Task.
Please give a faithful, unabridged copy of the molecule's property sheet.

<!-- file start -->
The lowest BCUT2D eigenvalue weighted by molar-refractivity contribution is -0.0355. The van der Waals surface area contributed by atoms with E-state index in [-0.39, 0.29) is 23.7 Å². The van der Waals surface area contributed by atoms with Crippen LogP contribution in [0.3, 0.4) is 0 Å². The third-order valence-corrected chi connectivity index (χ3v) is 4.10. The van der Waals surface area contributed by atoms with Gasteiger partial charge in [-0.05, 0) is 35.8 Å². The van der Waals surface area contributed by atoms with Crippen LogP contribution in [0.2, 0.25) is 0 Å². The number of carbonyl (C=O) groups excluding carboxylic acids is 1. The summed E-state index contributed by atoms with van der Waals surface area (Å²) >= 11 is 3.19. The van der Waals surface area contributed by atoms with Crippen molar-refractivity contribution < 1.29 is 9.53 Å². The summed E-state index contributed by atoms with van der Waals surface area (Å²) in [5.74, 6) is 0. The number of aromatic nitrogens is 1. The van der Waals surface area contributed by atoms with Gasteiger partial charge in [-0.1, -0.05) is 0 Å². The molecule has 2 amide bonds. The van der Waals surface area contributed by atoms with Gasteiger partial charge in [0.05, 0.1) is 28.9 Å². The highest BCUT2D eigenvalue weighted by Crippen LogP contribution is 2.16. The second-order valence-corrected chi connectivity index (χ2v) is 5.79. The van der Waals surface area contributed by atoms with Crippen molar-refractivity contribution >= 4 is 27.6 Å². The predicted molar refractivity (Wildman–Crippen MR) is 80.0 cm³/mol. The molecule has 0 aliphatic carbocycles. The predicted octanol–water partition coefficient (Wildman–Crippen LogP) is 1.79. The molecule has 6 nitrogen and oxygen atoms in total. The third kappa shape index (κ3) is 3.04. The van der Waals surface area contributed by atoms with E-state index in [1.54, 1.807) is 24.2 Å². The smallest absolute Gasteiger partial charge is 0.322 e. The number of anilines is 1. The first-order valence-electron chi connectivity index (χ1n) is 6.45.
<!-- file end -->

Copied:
The lowest BCUT2D eigenvalue weighted by molar-refractivity contribution is -0.0355. The van der Waals surface area contributed by atoms with E-state index in [-0.39, 0.29) is 23.7 Å². The van der Waals surface area contributed by atoms with Crippen LogP contribution in [0.3, 0.4) is 0 Å². The third-order valence-corrected chi connectivity index (χ3v) is 4.10. The van der Waals surface area contributed by atoms with Gasteiger partial charge in [-0.05, 0) is 35.8 Å². The van der Waals surface area contributed by atoms with Crippen LogP contribution in [0.2, 0.25) is 0 Å². The number of carbonyl (C=O) groups excluding carboxylic acids is 1. The summed E-state index contributed by atoms with van der Waals surface area (Å²) >= 11 is 3.19. The van der Waals surface area contributed by atoms with Crippen molar-refractivity contribution < 1.29 is 9.53 Å². The summed E-state index contributed by atoms with van der Waals surface area (Å²) in [5.74, 6) is 0. The number of aromatic nitrogens is 1. The van der Waals surface area contributed by atoms with Gasteiger partial charge in [-0.1, -0.05) is 0 Å². The molecule has 2 amide bonds. The van der Waals surface area contributed by atoms with Gasteiger partial charge in [0.05, 0.1) is 28.9 Å². The highest BCUT2D eigenvalue weighted by Crippen LogP contribution is 2.16. The second-order valence-corrected chi connectivity index (χ2v) is 5.79. The van der Waals surface area contributed by atoms with Crippen molar-refractivity contribution >= 4 is 27.6 Å². The predicted molar refractivity (Wildman–Crippen MR) is 80.0 cm³/mol. The molecule has 0 aliphatic carbocycles. The predicted octanol–water partition coefficient (Wildman–Crippen LogP) is 1.79. The molecule has 6 nitrogen and oxygen atoms in total. The third kappa shape index (κ3) is 3.04. The van der Waals surface area contributed by atoms with E-state index in [1.54, 1.807) is 24.2 Å². The smallest absolute Gasteiger partial charge is 0.322 e. The number of anilines is 1. The first-order valence-electron chi connectivity index (χ1n) is 6.45.